6 thoughts on “Review – Drive”

  1. I was very interested to see you guys’ take on this thing. I saw it two nights ago, and as I was watching, it felt like it hurt–like the experience of watching the film was causing me physical discomfort. Twenty seconds? Why are some these shots lasting 2 or 3 minutes?! I get it with the ’80s font and the ’80s music, but does the soundtrack have to shattering my ears the whole fucking time? As for student film flourishes, we all know that Driver represents the force that will make Cary Mulligan safe and ultimately sacrifice himself to remove the stain of violence from her life, but does he really have to walk around for the last third of the film wearing a white jacket literally STAINED WITH VIOLENCE? Or putting him in the prosthetic for no other reason than to evoke Michael Myers as he’s dispatching his enemies?
    All of that aside, I slowly talked myself into thinking I actually liked a lot of the film when I walked out and I still think it has some things to speak well for it. This may be student-filmy, but I like the very audacity that it has about not giving the audience much driving, or many movie stunts, or ditching the whole “the kid’s gonna be a great race car driver”. I also felt that the overall tediousness of long stretches of the film made the horrifying violence jump out that much more. I guess I’m not really defending the film, so much as I think that it created a space for me to reconcile the film I saw with my expectations based on the hype, and perhaps I enjoyed fighting with myself more than I enjoyed the movie itself.
    A friend of mine posted on Facebook that he saw the film in a theater full of sorority girls who thought they were going to see The Notebook with cars, and that they grumbled the whole way through what they saw instead. And yet, I think the film worked on me in a manipulative way similar to how those soapy pictures work on females, just speaking in masculine cliches. Or maybe I’ve just been teaching too much intro to film.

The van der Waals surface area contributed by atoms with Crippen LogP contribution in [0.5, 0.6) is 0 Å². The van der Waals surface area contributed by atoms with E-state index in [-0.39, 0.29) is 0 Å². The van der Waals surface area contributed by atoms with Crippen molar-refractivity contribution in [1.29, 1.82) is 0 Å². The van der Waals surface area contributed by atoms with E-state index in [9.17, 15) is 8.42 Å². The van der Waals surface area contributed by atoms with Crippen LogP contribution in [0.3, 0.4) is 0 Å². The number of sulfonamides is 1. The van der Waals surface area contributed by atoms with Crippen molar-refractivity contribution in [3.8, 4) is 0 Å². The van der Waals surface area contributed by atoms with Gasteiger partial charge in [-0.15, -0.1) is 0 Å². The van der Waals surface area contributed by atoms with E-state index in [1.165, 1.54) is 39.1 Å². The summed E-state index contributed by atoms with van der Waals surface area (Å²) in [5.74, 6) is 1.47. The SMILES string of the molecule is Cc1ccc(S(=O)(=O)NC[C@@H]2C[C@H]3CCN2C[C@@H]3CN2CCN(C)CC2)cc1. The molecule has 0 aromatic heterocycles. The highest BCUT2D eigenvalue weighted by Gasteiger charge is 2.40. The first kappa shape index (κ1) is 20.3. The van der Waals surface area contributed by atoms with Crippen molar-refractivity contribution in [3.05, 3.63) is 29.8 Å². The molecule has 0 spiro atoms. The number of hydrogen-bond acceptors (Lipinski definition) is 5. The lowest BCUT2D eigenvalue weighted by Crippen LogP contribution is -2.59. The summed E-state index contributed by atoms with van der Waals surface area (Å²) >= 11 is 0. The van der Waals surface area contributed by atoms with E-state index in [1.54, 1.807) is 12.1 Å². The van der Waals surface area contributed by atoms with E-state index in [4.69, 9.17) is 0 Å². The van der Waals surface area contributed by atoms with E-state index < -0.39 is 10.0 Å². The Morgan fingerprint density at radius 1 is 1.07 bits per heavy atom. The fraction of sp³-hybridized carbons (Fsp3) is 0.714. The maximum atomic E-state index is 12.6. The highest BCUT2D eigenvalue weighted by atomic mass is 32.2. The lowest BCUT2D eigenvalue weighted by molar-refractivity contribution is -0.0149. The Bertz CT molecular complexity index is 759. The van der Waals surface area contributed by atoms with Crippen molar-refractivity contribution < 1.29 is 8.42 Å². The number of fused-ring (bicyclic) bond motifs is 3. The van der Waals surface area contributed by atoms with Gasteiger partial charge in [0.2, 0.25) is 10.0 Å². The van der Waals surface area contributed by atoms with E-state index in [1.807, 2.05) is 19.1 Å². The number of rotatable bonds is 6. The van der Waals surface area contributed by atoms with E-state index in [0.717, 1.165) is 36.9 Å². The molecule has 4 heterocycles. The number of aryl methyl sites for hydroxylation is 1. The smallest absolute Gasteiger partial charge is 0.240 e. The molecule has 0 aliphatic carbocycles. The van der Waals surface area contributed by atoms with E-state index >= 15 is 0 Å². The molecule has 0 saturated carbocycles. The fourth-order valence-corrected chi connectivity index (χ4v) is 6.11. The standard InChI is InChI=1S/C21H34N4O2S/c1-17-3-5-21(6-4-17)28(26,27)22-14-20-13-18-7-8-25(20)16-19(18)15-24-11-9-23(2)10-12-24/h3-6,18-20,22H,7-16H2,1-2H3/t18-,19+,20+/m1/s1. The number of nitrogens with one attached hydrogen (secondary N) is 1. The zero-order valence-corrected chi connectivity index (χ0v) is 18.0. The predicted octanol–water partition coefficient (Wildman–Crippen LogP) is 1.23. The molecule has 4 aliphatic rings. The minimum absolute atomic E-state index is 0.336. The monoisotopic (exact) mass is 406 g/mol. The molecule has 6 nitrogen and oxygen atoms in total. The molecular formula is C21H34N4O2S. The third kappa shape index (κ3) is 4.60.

1. I would have admired the audacity of the movie ditching any of the expected directions if it had then gone in a direction that was interesting and/or had a point.

      I really liked the opening sequence with the ultra-calm car chase, which showed what you usually don’t see in the movies: a wheelman who uses his wits to evade pursuit instead of highly-destructive stunt driving. The opening succeeded in adjusting my expectations to a more low-key, thoughtful crime movie.

      The movie goes from that really cool take on a heist and then meanders into an endless series of slick, stylish sequences that don’t really add up to much.

  2. Saw this last night, and I’m right there with you guys. People can talk about it defying conventions, or whatever, but as I saw it, it’s a heist movie that doesn’t want to be because it thinks it has something more profound to say, and it’s a character study that doesn’t want to be because it’s cooler to be a B-grade heist movie. In one sense, it succeeded, because it’s not very good at being either one, or even some combination of the two. Just a flat-line for me, and I’ve had people practically give me a Masters’ thesis on the concepts of Gosling’s character arc. With pauses that long, I suppose you could read just about anything into a scene that you wanted to.

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